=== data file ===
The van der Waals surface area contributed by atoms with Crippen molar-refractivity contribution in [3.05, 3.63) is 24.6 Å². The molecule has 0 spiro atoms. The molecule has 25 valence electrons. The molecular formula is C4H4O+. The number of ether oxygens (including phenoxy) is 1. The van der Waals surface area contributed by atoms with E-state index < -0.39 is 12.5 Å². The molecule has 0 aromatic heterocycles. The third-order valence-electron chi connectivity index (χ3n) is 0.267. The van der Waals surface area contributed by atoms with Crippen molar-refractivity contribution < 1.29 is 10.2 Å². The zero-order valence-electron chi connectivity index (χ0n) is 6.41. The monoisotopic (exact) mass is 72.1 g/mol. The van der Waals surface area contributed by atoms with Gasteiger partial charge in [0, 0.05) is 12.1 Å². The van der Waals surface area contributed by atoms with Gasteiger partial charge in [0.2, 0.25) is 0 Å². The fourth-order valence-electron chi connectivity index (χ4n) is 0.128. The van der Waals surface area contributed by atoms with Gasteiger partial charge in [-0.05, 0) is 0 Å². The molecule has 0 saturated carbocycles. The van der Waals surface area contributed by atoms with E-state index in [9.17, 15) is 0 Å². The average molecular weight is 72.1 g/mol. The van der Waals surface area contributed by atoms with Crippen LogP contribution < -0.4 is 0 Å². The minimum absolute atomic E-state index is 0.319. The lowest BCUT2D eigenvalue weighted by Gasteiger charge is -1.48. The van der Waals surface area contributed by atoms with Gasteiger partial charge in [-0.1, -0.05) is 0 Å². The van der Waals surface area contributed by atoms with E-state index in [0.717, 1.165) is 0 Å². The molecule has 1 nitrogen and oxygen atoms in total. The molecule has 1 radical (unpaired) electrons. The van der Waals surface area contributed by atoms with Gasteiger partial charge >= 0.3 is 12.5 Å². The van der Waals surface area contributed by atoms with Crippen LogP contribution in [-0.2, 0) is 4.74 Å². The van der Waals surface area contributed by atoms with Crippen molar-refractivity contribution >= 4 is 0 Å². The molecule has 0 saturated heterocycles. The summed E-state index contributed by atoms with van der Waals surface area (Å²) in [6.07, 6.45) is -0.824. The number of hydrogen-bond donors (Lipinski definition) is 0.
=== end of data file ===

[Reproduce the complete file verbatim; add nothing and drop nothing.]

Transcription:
The van der Waals surface area contributed by atoms with Crippen molar-refractivity contribution in [3.05, 3.63) is 24.6 Å². The molecule has 0 spiro atoms. The molecule has 25 valence electrons. The molecular formula is C4H4O+. The number of ether oxygens (including phenoxy) is 1. The van der Waals surface area contributed by atoms with E-state index < -0.39 is 12.5 Å². The molecule has 0 aromatic heterocycles. The third-order valence-electron chi connectivity index (χ3n) is 0.267. The van der Waals surface area contributed by atoms with Crippen molar-refractivity contribution < 1.29 is 10.2 Å². The zero-order valence-electron chi connectivity index (χ0n) is 6.41. The monoisotopic (exact) mass is 72.1 g/mol. The van der Waals surface area contributed by atoms with Gasteiger partial charge in [0, 0.05) is 12.1 Å². The van der Waals surface area contributed by atoms with Gasteiger partial charge in [0.2, 0.25) is 0 Å². The fourth-order valence-electron chi connectivity index (χ4n) is 0.128. The van der Waals surface area contributed by atoms with Gasteiger partial charge in [-0.05, 0) is 0 Å². The molecule has 0 saturated carbocycles. The van der Waals surface area contributed by atoms with E-state index in [9.17, 15) is 0 Å². The average molecular weight is 72.1 g/mol. The van der Waals surface area contributed by atoms with Crippen LogP contribution < -0.4 is 0 Å². The minimum absolute atomic E-state index is 0.319. The lowest BCUT2D eigenvalue weighted by Gasteiger charge is -1.48. The van der Waals surface area contributed by atoms with Gasteiger partial charge in [-0.1, -0.05) is 0 Å². The van der Waals surface area contributed by atoms with E-state index in [0.717, 1.165) is 0 Å². The molecule has 1 nitrogen and oxygen atoms in total. The molecule has 1 radical (unpaired) electrons. The van der Waals surface area contributed by atoms with Gasteiger partial charge >= 0.3 is 12.5 Å². The van der Waals surface area contributed by atoms with Crippen LogP contribution in [-0.2, 0) is 4.74 Å². The van der Waals surface area contributed by atoms with Crippen molar-refractivity contribution >= 4 is 0 Å². The molecule has 0 saturated heterocycles. The summed E-state index contributed by atoms with van der Waals surface area (Å²) in [6.07, 6.45) is -0.824. The number of hydrogen-bond donors (Lipinski definition) is 0.